The diabetes management training program was a five-day course that aimed to provide FCHVs with knowledge and skills to provide health education regarding the prevention and control of diabetes and to screen blood glucose by using glucometers. The training program was based on a facilitator’s manual entitled ‘Community Based Management of Diabetes in Nepal: Female Community Health Volunteer’s Training Facilitator Guide’ developed by some of the study investigators, the design and content of which was informed by the literature [14]. The manual was developed and designed culturally and contextually appropriate with pictographic information. We designed the training package not tightly spaced spanning over 5 days. Most of the mid-level training packages on behavioral interventions are usually of 2 or 3 days in duration. Given the level of literacy they have and nature of intervention, which involves a fair amount of time in blood glucose monitoring and requires high precision in recording and reporting glucose readings, our package allows FCHVs to involve in skill building sessions alongside building understanding on diabetes management. The training was tailored in a local language. During the 5 days of training, several topics related to diabetes management were discussed and more specifically the ones on: definition of type 2 diabetes mellitus and its major risk factors, measurement of blood glucose, counselling of health promotion messages to community people on reducing major risk factors, and maintenance of proper recording and reporting.

The package is structured into five overall units with 10 lesson plans. Table 1 summarizes a list of curriculum topics covered during the 5 days of diabetes training. The first focuses on the theoretical aspects of diabetes, including classification. The second discusses about type 2 diabetes and its major risk factors. The third included anthropometric measurement techniques, including blood glucose measurement, blood pressure measurement, height and weight. The fourth included counseling techniques and health promotion message on major risk factors. The fifth unit included recording and reporting, and selection of households. Each unit is subdivided into a series of 45 mins’ modules delivered over 5 days.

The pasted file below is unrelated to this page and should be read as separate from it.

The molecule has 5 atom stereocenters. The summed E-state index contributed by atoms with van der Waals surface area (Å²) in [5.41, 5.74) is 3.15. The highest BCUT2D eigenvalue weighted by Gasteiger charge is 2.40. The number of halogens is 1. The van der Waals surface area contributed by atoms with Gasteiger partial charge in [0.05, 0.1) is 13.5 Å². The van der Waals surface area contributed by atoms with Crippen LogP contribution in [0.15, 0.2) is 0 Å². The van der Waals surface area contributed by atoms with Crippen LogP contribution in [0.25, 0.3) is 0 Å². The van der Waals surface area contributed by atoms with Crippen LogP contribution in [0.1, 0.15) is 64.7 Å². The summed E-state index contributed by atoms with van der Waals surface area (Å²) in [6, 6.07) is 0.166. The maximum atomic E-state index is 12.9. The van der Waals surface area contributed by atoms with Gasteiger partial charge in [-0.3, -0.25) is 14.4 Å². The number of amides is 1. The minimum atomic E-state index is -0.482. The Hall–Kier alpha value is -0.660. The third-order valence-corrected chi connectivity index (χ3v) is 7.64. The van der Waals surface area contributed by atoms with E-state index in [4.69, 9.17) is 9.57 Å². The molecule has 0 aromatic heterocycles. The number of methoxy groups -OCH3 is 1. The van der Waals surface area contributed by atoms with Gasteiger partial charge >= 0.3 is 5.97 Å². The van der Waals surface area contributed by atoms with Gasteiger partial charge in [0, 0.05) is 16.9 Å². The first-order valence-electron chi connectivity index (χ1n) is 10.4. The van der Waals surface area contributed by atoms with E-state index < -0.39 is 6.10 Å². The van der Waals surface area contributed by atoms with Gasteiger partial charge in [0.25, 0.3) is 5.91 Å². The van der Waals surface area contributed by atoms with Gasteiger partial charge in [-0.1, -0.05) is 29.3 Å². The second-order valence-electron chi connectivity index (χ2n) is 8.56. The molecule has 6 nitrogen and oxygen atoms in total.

Table 1

Summary of Diabetes prevention and management training materials developed for Female Community Health Volunteers, Nepal). Curriculum topics (10 sessions spanned over 5 days with 240 mins of effective session each day)

Units

Lesssons

Topics

Contents

Materials and methods

Duration

Unit 1

Lesson 1:

Introduction of COBIN-D project; type 2 diabetes and the situation in Nepal

COBIN-D project and its objectives; present status of diabetes in Nepal; role of FCHVs in diabetes prevention and control

Materials: FCHV training manual, facilitator guide, marker, white board

120 min

Methods: PowerPoint presentations, case study

Evaluation: Questionaire and interview

Lesson 2:

Theoretical aspects of diabetes

Definition; classification; signs and symptoms; complications

Materials: FCHV training manual, facilitator guide, marker, white board

120 min

Methods: PowerPoint presentations, discussion

Evaluation: Questionaire and interview

Unit 2

Lesson 3:

Diabetes classification and its major risk factors

Modifiable and non-modifiable risk factors; modifiable risk factor types

Materials: FCHV training manual, facilitator guide, newsprint, marker, white board, metacard, types of tobacco; chewing tobacco, cigarette, beetal leaves (paan), different types of glasses used to drink alcohol in daily life, few pieces of apple and banana

60 min

Methods: Demonstration, presentation, discussion

Evaluation: Questionaire and interview

Lesson 4:

Measurement of blood glucose, blood pressure, height and weight